The communities in the Eastern and Western halves of Jefferson County tend to not mingle much, because of the barrier dividing the county. The communities also differ in amount and sources of family income, and population size and density, with the West being more dependent on logging, somewhat less prosperous, and having fewer people for roughly the same area. Port Townsend, located in the relatively populous East is gradually developing into a retirement community and relies heavily on tourism. Areas of East Jefferson County located south of Port Townsend remain largely rural and can be divided into two parts, those communities located on the Hood Canal and those on the Admiralty Inlet. Because of persistent differences in local self-interest, the two sides of the county regularly experience political friction. Perennial discussions and attempts to separate the West half from the East gained little support during the twentieth century because of the perception that less prosperous West is subsidized by the East from which it would secede, leaving it worse rather than better-off, and giving adjoining counties little reason to wish to annex the West.

County seat Port Townsend casts a significant number of votes and gave Obama 82% of its votes in the 2012 General Election (source: Areas outside of Port Townsend (such as Cape George) gave Obama 2-to-1 victory margins. Democrats also do well in many of the small towns of northern Jefferson County, with strong Democratic leans in Coyle, Discovery Bay, Gardiner, and Nordland, as well as in the towns just southeast of Port Townsend (Chimacum, Irondale, Kala Point, and Port Hadlock). Democrats also perform strongly in the sparsely-populated western part of the county, where much of the population is Native American.

Republicans tend to win victories in several parts of the county, particularly the rural areas in the southeast par of the county including Center, Crocker Lake, Brinnon, and Quilcene. Although it has trended Democratic in recent years, Port Ludlow — an affluent area that casts a notable number of votes — still has a Republican lean.


The largest private employer in Jefferson County is the Port Townsend Paper Mill.[12] The largest employer overall (private and public) is Jefferson Healthcare which operates Jefferson Healthcare Hospital.[13]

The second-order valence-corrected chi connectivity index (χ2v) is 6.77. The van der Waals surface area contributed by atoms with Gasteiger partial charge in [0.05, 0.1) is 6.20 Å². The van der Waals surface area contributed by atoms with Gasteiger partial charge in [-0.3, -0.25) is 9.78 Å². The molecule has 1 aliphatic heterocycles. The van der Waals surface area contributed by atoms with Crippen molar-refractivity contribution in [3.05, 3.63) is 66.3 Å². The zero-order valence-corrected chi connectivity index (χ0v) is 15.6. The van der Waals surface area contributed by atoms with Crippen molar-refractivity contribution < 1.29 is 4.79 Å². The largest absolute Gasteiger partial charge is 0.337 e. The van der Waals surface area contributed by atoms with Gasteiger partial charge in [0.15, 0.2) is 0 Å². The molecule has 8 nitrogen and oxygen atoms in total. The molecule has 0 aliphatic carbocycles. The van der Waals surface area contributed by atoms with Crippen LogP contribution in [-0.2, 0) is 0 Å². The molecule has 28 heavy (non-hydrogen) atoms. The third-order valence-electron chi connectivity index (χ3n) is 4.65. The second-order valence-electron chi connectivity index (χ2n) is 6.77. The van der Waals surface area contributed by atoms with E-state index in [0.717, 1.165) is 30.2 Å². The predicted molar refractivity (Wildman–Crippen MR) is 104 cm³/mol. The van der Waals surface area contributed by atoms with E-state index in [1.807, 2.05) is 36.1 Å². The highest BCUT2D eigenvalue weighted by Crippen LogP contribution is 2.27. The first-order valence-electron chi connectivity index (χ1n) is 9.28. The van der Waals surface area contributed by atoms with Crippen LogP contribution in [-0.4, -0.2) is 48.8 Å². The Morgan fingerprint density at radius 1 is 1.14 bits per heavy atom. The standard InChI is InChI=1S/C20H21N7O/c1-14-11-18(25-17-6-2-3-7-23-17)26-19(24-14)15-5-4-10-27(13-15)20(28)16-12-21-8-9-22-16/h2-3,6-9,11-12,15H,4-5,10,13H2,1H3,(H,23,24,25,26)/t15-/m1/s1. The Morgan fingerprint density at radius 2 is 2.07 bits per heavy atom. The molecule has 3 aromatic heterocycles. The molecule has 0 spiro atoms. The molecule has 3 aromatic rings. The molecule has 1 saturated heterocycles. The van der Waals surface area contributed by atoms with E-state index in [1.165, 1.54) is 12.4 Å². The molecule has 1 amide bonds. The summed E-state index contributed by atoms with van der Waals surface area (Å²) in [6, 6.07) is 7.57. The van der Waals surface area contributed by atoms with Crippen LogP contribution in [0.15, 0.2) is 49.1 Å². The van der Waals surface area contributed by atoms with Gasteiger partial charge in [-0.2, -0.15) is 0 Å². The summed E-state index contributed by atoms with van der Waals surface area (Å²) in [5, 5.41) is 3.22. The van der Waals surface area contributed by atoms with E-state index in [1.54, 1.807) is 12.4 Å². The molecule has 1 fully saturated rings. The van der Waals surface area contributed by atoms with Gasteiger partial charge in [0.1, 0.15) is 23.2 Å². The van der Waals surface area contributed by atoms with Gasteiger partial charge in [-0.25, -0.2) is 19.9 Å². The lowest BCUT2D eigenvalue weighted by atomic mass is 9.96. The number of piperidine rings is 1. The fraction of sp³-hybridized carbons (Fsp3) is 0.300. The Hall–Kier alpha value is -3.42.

Census-designated places

Unincorporated communities

See also


  1. 1.0 1.1 "State & County QuickFacts". United States Census Bureau. Retrieved January 7, 2014.<templatestyles src="Module:Citation/CS1/styles.css"></templatestyles>
  2. "Find a County". National Association of Counties. Retrieved 2011-06-07.<templatestyles src="Module:Citation/CS1/styles.css"></templatestyles>
  3. Gannett, Henry (1905). The Origin of Certain Place Names in the United States. Govt. Print. Off. p. 168.<templatestyles src="Module:Citation/CS1/styles.css"></templatestyles>
  4. Reinartz, Kay. "History of King County Government 1853–2002" (PDF). p. 2. Retrieved 2007-12-28.<templatestyles src="Module:Citation/CS1/styles.css"></templatestyles>
  5. "2010 Census Gazetteer Files". United States Census Bureau. August 22, 2012. Retrieved July 5, 2015.<templatestyles src="Module:Citation/CS1/styles.css"></templatestyles>
  6. "Annual Estimates of the Resident Population for Incorporated Places: April 1, 2010 to July 1, 2014". Retrieved June 4, 2015.<templatestyles src="Module:Citation/CS1/styles.css"></templatestyles>
  7. "U.S. Decennial Census". United States Census Bureau. Retrieved January 7, 2014.<templatestyles src="Module:Citation/CS1/styles.css"></templatestyles>
  8. "Historical Census Browser". University of Virginia Library. Retrieved January 7, 2014.<templatestyles src="Module:Citation/CS1/styles.css"></templatestyles>
  9. "Population of Counties by Decennial Census: 1900 to 1990". United States Census Bureau. Retrieved January 7, 2014.<templatestyles src="Module:Citation/CS1/styles.css"></templatestyles>
  10. "Census 2000 PHC-T-4. Ranking Tables for Counties: 1990 and 2000" (PDF). United States Census Bureau. Retrieved January 7, 2014.<templatestyles src="Module:Citation/CS1/styles.css"></templatestyles>
  11. "American FactFinder". United States Census Bureau. Retrieved 2011-05-14.<templatestyles src="Module:Citation/CS1/styles.css"></templatestyles>
  12. McClary, Daryl C. "Jefferson County -- Thumbnail History". History Ink. Retrieved 7 July 2012.<templatestyles src="Module:Citation/CS1/styles.css"></templatestyles>
  13. Bermant, Charlie (September 14, 2010). "Hospital's new CEO highest paid public official in Jefferson County". The Peninsula Daily News. Retrieved 7 July 2012.<templatestyles src="Module:Citation/CS1/styles.css"></templatestyles>

External links

Lua error in Module:Coordinates at line 668: callParserFunction: function "#coordinates" was not found.